Lord Heseltine and Lord Palumbo speak at RIBA North
Last week, RIBA North was fortunate enough to play host to Lord Heseltine and Lord Palumbo for the Royal Fine Art Commission Trust’s second annual Lord St John of Fawsley Commemoration Lecture. Watch the recording of the event, below.
Lord Heseltine, the former Deputy Prime Minister, used the lecture to reflect on his longstanding fondness and respect for Liverpool as well as the roots of his belief in the power of devolution.
Lord Heseltine served in the Cabinet under Margaret Thatcher and John Major. He was given the freedom of the City of Liverpool in 2012 for his work on economic revival after the Toxteth riots and his continued support for the city since. The Mayor of Liverpool, Joe Anderson, has described Lord Heseltine as one of the most recognisable and respected British figures of the last 40 years and a fantastic friend to Liverpool.
Lord Heseltine’s return to Liverpool alongside Lord Palumbo brought into focus the continued relevance and importance of Liverpool as a vehicle for social and political change. His recollections of his campaigns in the 1980s - for devolving power from Whitehall and re-invigorating the great industrial cities - underlined the vital importance of the Northern Powerhouse in a post-Brexit Britain.
Commenting on the evening, Lord Heseltine said: “The thing that is fascinating to me looking back is how much of what we did formed the basis for policy which was to dominate the rest of my political career.”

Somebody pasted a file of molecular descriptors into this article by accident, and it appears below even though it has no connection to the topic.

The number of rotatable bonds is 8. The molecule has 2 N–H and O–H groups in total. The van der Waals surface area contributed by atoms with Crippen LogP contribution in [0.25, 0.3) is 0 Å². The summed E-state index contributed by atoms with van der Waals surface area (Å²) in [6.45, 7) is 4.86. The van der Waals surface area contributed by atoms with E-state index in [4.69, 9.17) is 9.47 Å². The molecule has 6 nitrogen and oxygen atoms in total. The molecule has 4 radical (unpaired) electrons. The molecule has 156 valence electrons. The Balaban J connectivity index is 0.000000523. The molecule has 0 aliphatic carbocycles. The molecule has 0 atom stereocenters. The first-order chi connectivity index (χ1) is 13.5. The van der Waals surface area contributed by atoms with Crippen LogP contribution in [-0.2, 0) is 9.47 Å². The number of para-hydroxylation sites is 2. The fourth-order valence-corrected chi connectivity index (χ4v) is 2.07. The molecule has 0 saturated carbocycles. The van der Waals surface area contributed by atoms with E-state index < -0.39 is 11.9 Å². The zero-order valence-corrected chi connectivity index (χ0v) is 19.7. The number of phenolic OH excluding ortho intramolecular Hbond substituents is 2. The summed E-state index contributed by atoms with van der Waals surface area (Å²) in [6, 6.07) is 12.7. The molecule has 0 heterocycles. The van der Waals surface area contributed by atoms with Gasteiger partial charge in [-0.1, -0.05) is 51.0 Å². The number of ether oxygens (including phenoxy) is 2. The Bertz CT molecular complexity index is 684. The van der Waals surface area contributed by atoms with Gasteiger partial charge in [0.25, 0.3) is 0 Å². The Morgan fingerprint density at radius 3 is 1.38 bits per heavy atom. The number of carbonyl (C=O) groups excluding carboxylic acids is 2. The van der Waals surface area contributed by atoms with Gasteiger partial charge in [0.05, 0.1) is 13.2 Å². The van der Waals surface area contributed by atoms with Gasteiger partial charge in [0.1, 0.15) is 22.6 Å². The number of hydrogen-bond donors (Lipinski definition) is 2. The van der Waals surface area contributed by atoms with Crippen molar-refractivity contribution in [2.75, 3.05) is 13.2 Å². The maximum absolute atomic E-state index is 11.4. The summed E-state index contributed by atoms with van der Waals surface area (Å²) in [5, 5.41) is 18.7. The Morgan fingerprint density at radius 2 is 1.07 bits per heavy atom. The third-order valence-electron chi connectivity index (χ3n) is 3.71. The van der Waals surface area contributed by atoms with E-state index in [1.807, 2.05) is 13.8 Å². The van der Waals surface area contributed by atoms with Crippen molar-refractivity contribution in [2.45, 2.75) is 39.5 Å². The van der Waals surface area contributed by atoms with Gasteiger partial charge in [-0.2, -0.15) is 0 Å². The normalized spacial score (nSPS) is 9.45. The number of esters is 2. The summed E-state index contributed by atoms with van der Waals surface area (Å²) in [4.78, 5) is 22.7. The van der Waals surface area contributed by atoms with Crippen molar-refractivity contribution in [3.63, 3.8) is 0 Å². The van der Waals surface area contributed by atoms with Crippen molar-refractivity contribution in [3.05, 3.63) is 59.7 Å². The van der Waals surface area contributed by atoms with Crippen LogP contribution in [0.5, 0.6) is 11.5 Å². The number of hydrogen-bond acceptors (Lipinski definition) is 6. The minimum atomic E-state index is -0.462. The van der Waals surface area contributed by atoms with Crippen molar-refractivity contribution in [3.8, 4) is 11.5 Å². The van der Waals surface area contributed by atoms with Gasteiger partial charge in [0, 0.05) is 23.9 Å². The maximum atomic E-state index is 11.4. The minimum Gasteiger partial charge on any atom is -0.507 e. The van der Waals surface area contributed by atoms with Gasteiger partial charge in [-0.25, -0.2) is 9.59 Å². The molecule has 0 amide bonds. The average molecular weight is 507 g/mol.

The event was also used as an opportunity for the RIBA to formally reiterate its gratitude to Lord Palumbo for his recent donation of the Mies van der Rohe’s Mansion House Square project archive to the RIBA Library and Collections (the British Architectural Library).
Lord Palumbo’s gift includes three remarkable large-scale models: a 1:1250 scale context model of the City of London; a 1:96 presentation model of Mies van der Rohe’s unrealised proposal for Mansion House Square in London; and a 1:50 scale model of the building’s underground shopping concourse. The archive includes original feasibility drawings by the Mies van der Rohe Office, bronze door handles and hinges sent by Mies to Lord Palumbo, photomontages by architectural photographer John Donat and historical documents and objects related to the hotly-debated development.
Speaking on the matter of its most recent collaboration with the RIBA, Executive Director of the Royal Fine Art Commission Trust, Robert Bargery said:
“One of the earliest and best decisions Michael Heseltine made as Secretary of State for the Environment was to list the Albert Dock on Liverpool Pierhead. To regenerate a great but fading city you need anchor points, and those are almost always buildings and spaces that have the capacity to inspire. If you keep your historic buildings, and then add to them with great new architecture, the dividends in the form of inward investment and urban vitality will follow when economic cycles turn to your advantage. So it is with Liverpool, which Heseltine set on a path that should now enable it to take advantage of shifts in the economic centre of gravity in the UK.”